I want to start this article with three vignettes. I recently talked with a colleague who teaches sociology, and she mentioned that the students in her class are very quick to criticize their teachers, their parents, or anything in the past or present, except themselves. They have almost a perfect picture of themselves.
In one of my classes, we discussed the separation of Baptists in the South and the North over the issue of owning slaves and sending missionaries to other countries. My students were justifiably critical of those who supported slavery. However, when I asked if they were aware that there are more slaves today than in the days of President Lincoln and what they are doing for those who are enslaved now, there was complete silence in the classroom.
Monmouth University recently decided to change the name of Wilson Hall because Wilson was a segregationist. The same discussion is going on at Princeton University because their graduate-level international studies program is named after him. In New York City, Mayor DiBlasio agreed to remove a statue of Roosevelt because the Native American and Black man who are also in the statue are in an inferior position to Roosevelt on his horse.
How can one group of people arrogate so much power unto themselves? If statues of Roosevelt and Wilson are removed based on their relationship with Native Americans and Black people, then by the 4th of July we should logically remove all statues of Presidents Washington and Lincoln. Our first president first owned slaves and sought to find the ones who escaped, and Lincoln vacillated about emancipation and finally enacted it because it would be politically advantageous.
There is a story that the Catholic sociologist Andrew Greeley asked his friend what he thought about his books. His friend said that he liked Greeley’s books, but he did not need to write every thought that came into his mind as a book. I worry that we are jumping to remove mention of all of our American historical figures, both their prejudices and their accomplishments.
I discovered that I had to think hard and listen even harder. As a child, I lived under a communist regime and rejoiced when the statue of Lenin was pulled down in various countries. But I did not have the same feelings when statues of Roosevelt and Wilson were removed. I was especially troubled when people were trying to deface statues of Churchill in Europe.
In my pondering, I came to three conclusions. The first thing I remembered was that Theodore Roosevelt was a person of his day, just like all of us. We live in a context that affects us with its good and its evil. Yet, in the midst of that context, we as Americans have benefitted so much from some of the decisions that Roosevelt has made. I am willing to take his accomplishments and his imperfections because of the good that he has done for future generations.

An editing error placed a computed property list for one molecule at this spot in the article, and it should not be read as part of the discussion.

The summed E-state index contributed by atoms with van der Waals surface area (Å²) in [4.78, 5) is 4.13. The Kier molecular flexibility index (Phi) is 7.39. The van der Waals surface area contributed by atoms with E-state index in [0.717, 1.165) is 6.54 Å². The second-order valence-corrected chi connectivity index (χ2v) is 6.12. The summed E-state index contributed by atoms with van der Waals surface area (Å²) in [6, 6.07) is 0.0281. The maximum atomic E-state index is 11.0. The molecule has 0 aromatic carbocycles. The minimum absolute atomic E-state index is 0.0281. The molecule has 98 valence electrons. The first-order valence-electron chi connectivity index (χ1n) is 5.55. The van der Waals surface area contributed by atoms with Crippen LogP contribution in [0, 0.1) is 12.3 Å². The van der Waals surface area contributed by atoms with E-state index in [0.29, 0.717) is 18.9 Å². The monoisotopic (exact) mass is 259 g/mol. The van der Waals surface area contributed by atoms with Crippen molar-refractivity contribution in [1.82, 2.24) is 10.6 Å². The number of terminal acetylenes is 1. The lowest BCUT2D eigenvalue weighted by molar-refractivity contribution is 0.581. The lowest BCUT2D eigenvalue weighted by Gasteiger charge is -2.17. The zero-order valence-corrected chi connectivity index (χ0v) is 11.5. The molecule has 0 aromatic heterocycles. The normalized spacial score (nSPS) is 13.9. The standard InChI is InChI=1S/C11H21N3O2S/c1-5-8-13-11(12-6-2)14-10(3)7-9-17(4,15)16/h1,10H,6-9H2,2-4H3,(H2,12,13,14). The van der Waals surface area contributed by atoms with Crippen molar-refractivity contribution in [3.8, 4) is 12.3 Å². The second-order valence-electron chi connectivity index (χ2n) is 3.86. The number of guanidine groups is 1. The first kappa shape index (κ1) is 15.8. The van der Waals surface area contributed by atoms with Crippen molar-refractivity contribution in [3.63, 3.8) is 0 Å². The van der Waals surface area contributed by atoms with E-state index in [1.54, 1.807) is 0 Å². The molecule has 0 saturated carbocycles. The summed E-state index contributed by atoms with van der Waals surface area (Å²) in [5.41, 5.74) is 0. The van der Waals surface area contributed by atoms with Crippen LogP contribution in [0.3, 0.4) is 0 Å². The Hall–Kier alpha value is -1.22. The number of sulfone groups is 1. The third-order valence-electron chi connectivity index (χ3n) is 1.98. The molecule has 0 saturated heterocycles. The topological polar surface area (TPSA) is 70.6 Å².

If we remove the names from our lecture halls and the statues from our streets, have we eliminated what happened in the past? According to George Santayana, “Those who cannot remember the past are condemned to repeat it.” The statue of Martin Luther King Jr. in Washington, D.C. was made by a Chinese sculptor named Lie Xisin. Before the statue was unveiled, Xisin and the committee were criticized because Xisin was not Black or even an American. He was criticized again because Martin Luther King Jr. did not look “black enough.” His wise statement was that King does not belong only to Black people—he belongs to the whole world.
I thought of Xisin and his statue when I read about the criticism of Wilson. In his politics, he was not only for America, he was for the whole world. Was he a perfect man? No way! Wilson founded the League of Nations. While it has had some good moments, it has not always been the best organization for the world. In both cases, we have ideas that have benefitted more people than just the students who no longer want a hall named after Wilson at Monmouth University or a department of international studies at Princeton University.
Who could survive the new bulldozing and tearing down of historical figures? One young man was asked who is next. In his ignorance, he answered that it is time to tear down Jesus and his white mother from our churches. When this young man has pulled down all the statues and stained glass windows, I wonder what he will put in their places. Would it be a statue of the young man and his friends pulling down the previous statues?
There are clearly people in our past who should not be venerated. We do not need statues of communist dictators or mass murderers to remember those dark times in history. But I wonder about the distinction between people with no redeemable actions and those who tried to do good in the context of their period in history.